Chair News

Best Paper Award

August 02, 2018

Our paper "Column Scan Optimization by Increasing Intra-Instruction Parallelism" received the best paper award of the 2018 7th-International Conference on Data Science, Technology and Applications (DATA).

New Postdoc joined the Chair

Dr. Seetal Potluri has the joined the Chair for Processor Design in May 2018.

Steffen Märcker joins the chair

Steffen Märcker has joined the chair for Processor Design in April 2018.

Join Texas Instruments and IEEE CEDA @DATE 2018 for an Exciting Day practicing with TI’s SimpleLink Technology

The SimpleLink MCU platform from Texas Instruments is a single development environment that delivers flexible hardware, software and tool options for customers developing Internet of Things (IoT) applications. With a single software architecture, modular development kits and free software tools for every point in the design lifecycle, the SimpleLink MCU ecosystem allows great code reuse across the portfolio of microcontrollers; which supports a wide range of connectivity standards and technologies including RS-485, Bluetooth® low energy, Wi-Fi®, Sub-1 GHz, 6LoWPAN, zigbee®, Ethernet, Thread, RF4CE and proprietary RF. SimpleLink MCUs help manufacturers easily develop and seamlessly reuse resources to expand their portfolio of connected products. TI and IEEE CEDA bring you the opportunity to get the tools, training and participate in an exciting challenge all for free!

Location: ICCD, room "Konferenz 6"



Monday, 9:30 am – 12:30 pm

  • Introduction to SimpleLink Technology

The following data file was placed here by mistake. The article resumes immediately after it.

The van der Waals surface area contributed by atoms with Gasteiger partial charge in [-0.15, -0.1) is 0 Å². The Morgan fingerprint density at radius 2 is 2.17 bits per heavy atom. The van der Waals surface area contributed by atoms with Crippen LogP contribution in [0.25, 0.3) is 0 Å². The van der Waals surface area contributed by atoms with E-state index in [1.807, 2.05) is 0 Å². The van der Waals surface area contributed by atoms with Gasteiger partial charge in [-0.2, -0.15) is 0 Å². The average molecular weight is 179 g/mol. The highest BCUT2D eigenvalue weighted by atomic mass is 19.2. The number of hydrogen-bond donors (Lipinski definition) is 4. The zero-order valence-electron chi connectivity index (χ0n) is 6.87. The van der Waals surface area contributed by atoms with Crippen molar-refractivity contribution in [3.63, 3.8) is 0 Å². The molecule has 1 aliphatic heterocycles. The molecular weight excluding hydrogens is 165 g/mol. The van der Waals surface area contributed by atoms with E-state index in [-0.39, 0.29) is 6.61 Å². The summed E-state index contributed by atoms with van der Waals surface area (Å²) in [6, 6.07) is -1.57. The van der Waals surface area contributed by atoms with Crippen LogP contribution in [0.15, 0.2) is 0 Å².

• Description of development tools
  • Hands-on exercises with TI Senior System Engineer
  • Practical information for the challenge
  • Q&A

Monday, 13:30 – 17:30

  • Participation in student challenge
  • Students will develop a cloud project using TI Development tools, including CCS cloud, GUI Composer, Sensor BoosterPack, and Launchpad boards.
  • Participants will program TI LaunchPad™ development kits to connect and send sensor data to a gateway via SubGHz RF, and then ultimately to the cloud.
  • The challenge will lead students to the ultimately find the data in the cloud, display it locally on a PC, and find the code that will unlock the prizes for the winning teams.

Material provided to the students for free

Each participant will be offered a Launchpad and Sensors Boosterpack that will allow setting up their own Wireless Sensor Network during the tutorial. Winning teams will also receive the Gateway hardware for setting up a real cloud connection.

The CC1350 is the first device in the CC13xx and CC26xx family of cost-effective, ultra-low-power wireless MCUs capable of handling both Sub-1 GHz and 2.4-GHz RF frequencies. The CC1350 device combines a flexible, very low-power RF transceiver with a powerful 48-MHz ARM® Cortex®-M3 microcontroller in a platform supporting multiple physical layers and RF standards. The combination of easy mobile phone integration, with long-range connectivity, on-chip programmability, and the varied flow of data from multiple sensors will give you the opportunity to innovate in a broad range of personal or academic projects.


All winning teams will receive the Gateway boards, as well as the sensor nodes used in the lab exercises. In addition they will receive:

  • 1st team (2 people): 2 x MetaWatch with 2 additional SensorTags
  • 2nd team (2 people): 2 x Power banks with 2 additional SensorTags
  • 3rd team (2 people): 2 x drones with 2 additional SensorTags

How to Participate

Students interested in participating can register through this link (or using the QR code below) as a team (2 participants) by March 18th, 2018. If you want to participate but you do not have a partner, just register accordingly and we will find a partner for you. Once registered, you will receive further instructions to install on your laptop the required TI tools before the challenge. Then, stop by the DATE registration on Monday morning and you will get the access to the challenge, material, coffee breaks and lunch all free.

If you have any queries about the competition, please send an email to



Dr. Tuan Duy Anh Nguyen has Joined the Chair

Tuan has a PhD degree from National University of Singapore. He joined the chair for processor design as postdoc in January 2018.